Matters came to a head as to the state of confusion when this newspaper reported in an economic issues supplement that the National Insurance Corporation only insures Air Tanzania Co. Ltd planes, and “has no knowledge where other vehicles are insured.”
And while this was still being digested, it was reaffirmed that the NIC will on no circumstance be privatised.
This situation is not a healthy one for the government as top Treasury officials say that the government pays a lot of money from its budgetary coffers as its properties, including vehicles, aren’t insured, an aspect of things that the public, or experts, thought augurs well for privatising the NIC.
What the Treasury seems to be suggesting is that the NIC will be boosted with plenty of funds so that it can conduct the task, but that track stops halfway when its wider logic is closely examined.
It is unlikely that the Treasury wishes to issue money so that the NIC pays those suing public sector entities, that they face no troubles.
One aspect that comes up is that there is no direct ‘win-win’ situation for the government or the Treasury when it comes to insurance, and experience has demonstrated that the public sector is incapable of running a proper insurance as it doesn’t want, and can’t be trusted, to play fairly with private claimants.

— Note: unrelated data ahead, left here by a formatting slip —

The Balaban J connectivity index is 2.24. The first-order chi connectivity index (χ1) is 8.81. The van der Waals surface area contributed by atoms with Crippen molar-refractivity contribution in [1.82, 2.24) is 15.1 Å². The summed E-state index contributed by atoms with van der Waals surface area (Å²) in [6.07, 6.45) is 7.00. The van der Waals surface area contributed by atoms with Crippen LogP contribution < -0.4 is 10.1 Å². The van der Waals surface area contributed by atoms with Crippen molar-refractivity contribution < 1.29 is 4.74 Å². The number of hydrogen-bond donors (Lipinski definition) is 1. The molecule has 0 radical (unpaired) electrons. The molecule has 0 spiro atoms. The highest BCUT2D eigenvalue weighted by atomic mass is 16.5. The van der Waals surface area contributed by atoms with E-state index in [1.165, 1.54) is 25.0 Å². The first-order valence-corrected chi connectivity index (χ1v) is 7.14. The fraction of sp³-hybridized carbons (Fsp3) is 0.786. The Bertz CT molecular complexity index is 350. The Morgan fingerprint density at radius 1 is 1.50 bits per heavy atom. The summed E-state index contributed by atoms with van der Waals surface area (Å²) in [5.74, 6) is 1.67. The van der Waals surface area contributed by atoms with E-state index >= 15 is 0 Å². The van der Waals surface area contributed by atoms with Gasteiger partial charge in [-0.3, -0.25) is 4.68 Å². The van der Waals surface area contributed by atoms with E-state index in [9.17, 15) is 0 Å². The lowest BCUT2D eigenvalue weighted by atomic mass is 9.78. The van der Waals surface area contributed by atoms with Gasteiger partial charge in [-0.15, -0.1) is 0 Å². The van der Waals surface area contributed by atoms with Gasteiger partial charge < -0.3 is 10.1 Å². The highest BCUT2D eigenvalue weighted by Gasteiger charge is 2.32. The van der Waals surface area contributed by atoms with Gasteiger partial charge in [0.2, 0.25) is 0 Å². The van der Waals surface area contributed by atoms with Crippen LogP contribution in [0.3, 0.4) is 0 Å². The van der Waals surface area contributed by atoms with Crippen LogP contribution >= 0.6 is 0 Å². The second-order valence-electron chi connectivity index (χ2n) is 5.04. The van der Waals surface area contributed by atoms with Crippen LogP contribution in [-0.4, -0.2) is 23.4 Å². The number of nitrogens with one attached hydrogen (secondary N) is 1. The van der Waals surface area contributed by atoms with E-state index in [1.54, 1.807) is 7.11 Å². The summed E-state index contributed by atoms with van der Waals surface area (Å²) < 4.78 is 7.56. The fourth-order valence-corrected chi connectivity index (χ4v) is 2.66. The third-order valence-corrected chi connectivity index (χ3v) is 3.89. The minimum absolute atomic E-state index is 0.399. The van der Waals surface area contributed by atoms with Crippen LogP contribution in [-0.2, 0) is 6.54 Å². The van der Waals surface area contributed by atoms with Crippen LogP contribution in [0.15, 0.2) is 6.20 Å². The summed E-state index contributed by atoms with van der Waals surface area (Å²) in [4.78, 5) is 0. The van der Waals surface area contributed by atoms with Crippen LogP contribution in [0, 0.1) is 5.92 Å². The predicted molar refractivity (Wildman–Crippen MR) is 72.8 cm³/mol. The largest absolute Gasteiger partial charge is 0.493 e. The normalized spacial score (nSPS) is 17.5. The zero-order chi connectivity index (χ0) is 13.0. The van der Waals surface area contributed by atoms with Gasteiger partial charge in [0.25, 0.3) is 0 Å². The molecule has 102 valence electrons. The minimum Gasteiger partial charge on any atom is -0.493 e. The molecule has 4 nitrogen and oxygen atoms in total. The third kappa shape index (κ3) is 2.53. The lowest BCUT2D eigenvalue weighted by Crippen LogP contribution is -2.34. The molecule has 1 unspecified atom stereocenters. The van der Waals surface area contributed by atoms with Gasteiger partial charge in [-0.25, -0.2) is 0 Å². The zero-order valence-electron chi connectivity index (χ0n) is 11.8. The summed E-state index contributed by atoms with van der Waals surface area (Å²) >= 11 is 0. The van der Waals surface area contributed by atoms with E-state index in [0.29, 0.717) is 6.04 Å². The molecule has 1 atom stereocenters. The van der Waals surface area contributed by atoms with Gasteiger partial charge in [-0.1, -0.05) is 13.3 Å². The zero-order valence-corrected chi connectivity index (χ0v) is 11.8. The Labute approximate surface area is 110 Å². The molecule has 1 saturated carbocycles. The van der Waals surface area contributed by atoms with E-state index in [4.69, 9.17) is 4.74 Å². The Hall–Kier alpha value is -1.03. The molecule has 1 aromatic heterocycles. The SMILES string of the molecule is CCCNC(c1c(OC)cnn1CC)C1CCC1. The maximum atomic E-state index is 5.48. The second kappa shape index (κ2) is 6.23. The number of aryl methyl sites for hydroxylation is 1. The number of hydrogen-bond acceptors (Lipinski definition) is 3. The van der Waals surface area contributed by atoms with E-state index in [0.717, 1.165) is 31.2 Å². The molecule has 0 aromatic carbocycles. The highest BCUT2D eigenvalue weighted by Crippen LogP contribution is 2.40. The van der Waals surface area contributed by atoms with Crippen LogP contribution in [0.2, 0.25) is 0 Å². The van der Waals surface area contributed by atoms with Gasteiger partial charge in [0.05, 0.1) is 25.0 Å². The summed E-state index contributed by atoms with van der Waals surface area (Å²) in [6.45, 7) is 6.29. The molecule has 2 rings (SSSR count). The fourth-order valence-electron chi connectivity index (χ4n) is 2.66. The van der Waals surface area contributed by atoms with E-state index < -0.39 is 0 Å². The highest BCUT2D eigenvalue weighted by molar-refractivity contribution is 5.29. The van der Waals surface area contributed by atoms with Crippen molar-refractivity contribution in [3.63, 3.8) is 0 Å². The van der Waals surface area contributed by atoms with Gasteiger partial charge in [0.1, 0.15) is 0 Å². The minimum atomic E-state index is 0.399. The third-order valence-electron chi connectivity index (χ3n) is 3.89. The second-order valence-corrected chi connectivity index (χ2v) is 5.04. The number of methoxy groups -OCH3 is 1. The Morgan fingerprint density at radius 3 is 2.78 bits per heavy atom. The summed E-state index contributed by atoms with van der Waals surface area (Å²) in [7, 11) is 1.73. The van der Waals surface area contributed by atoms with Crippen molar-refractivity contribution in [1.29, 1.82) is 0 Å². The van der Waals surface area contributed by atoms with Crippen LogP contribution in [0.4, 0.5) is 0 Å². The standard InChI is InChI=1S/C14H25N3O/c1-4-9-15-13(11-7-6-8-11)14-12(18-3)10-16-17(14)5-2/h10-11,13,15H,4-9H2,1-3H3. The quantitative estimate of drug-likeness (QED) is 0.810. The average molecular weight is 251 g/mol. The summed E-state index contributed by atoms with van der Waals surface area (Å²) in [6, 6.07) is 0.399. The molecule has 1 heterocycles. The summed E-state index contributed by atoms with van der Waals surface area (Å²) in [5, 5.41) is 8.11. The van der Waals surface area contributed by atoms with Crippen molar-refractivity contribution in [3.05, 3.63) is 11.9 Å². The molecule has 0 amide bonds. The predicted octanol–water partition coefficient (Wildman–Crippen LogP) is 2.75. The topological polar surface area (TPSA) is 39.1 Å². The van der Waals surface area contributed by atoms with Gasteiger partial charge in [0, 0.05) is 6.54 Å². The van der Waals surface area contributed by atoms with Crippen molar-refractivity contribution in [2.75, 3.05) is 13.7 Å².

In that case the idea that the NIC will not be privatized means that the status quo shall endure, and as the Treasury noted of late, the government continues to lose money because its vehicles and other properties are not insured. This too needs to have a solution and not just a better and optimal NIC operational model.
The remarks by the Treasury official implied that the government will lose less cash when it insures its vehicles than when it leaves the chaos of non-insurance to persist, meanwhile as it wants to stick with the NIC as a public sector insurance wing.
There is an impression somewhere that this refusal to proceed with reform of the NIC arose from being comfortable with the present situation, namely that only ATCL needs to have viable insurance in order to conduct its business, while the Treasury or whichever responsible department plays hide and seek with claims arising from non-insurance. If it is still ideal, leave it at that.
Yet as the current team in office has demonstrated in other matters, it wishes to conduct state business in a credible and where possible, transparent manner, so that everyone knows where they stand in relation to the law and policies generally.
Being predictable is a precondition of being able to transact, to agree with another person on a business or repartition of duties and expect that they will be carried out.
Refusing to privatise the NIC implies that top advisers still wish that the government makes revenue out of insurance but they know intensely enough that it is never likely to make profits in so doing. Why hesitate to reform?